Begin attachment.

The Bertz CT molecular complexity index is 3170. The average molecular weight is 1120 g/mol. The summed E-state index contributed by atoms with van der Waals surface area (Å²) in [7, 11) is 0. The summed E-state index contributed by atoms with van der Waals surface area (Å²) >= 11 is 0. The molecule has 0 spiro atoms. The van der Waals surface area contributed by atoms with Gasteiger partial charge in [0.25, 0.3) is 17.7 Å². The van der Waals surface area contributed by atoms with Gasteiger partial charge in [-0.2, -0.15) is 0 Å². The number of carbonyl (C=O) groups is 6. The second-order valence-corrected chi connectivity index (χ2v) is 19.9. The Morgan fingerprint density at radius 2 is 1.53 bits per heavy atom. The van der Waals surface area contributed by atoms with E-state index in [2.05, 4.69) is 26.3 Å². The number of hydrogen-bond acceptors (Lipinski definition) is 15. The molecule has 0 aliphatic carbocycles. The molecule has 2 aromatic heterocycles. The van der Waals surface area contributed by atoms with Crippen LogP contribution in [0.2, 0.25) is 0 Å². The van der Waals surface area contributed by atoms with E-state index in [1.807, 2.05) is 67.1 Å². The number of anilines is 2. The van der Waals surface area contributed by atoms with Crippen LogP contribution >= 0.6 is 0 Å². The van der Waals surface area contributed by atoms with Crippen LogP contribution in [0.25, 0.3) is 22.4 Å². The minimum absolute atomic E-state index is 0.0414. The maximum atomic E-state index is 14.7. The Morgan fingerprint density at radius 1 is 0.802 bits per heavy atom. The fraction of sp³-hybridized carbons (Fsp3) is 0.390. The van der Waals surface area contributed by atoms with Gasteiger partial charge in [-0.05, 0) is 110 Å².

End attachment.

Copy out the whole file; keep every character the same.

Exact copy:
The Bertz CT molecular complexity index is 3170. The average molecular weight is 1120 g/mol. The summed E-state index contributed by atoms with van der Waals surface area (Å²) in [7, 11) is 0. The summed E-state index contributed by atoms with van der Waals surface area (Å²) >= 11 is 0. The molecule has 0 spiro atoms. The van der Waals surface area contributed by atoms with Gasteiger partial charge in [0.25, 0.3) is 17.7 Å². The van der Waals surface area contributed by atoms with Gasteiger partial charge in [-0.2, -0.15) is 0 Å². The number of carbonyl (C=O) groups is 6. The second-order valence-corrected chi connectivity index (χ2v) is 19.9. The Morgan fingerprint density at radius 2 is 1.53 bits per heavy atom. The van der Waals surface area contributed by atoms with E-state index in [2.05, 4.69) is 26.3 Å². The number of hydrogen-bond acceptors (Lipinski definition) is 15. The molecule has 0 aliphatic carbocycles. The molecule has 2 aromatic heterocycles. The van der Waals surface area contributed by atoms with Crippen LogP contribution in [0.2, 0.25) is 0 Å². The van der Waals surface area contributed by atoms with E-state index in [1.807, 2.05) is 67.1 Å². The number of anilines is 2. The van der Waals surface area contributed by atoms with Crippen LogP contribution >= 0.6 is 0 Å². The van der Waals surface area contributed by atoms with Crippen LogP contribution in [0.25, 0.3) is 22.4 Å². The minimum absolute atomic E-state index is 0.0414. The maximum atomic E-state index is 14.7. The Morgan fingerprint density at radius 1 is 0.802 bits per heavy atom. The fraction of sp³-hybridized carbons (Fsp3) is 0.390. The van der Waals surface area contributed by atoms with Gasteiger partial charge in [-0.05, 0) is 110 Å².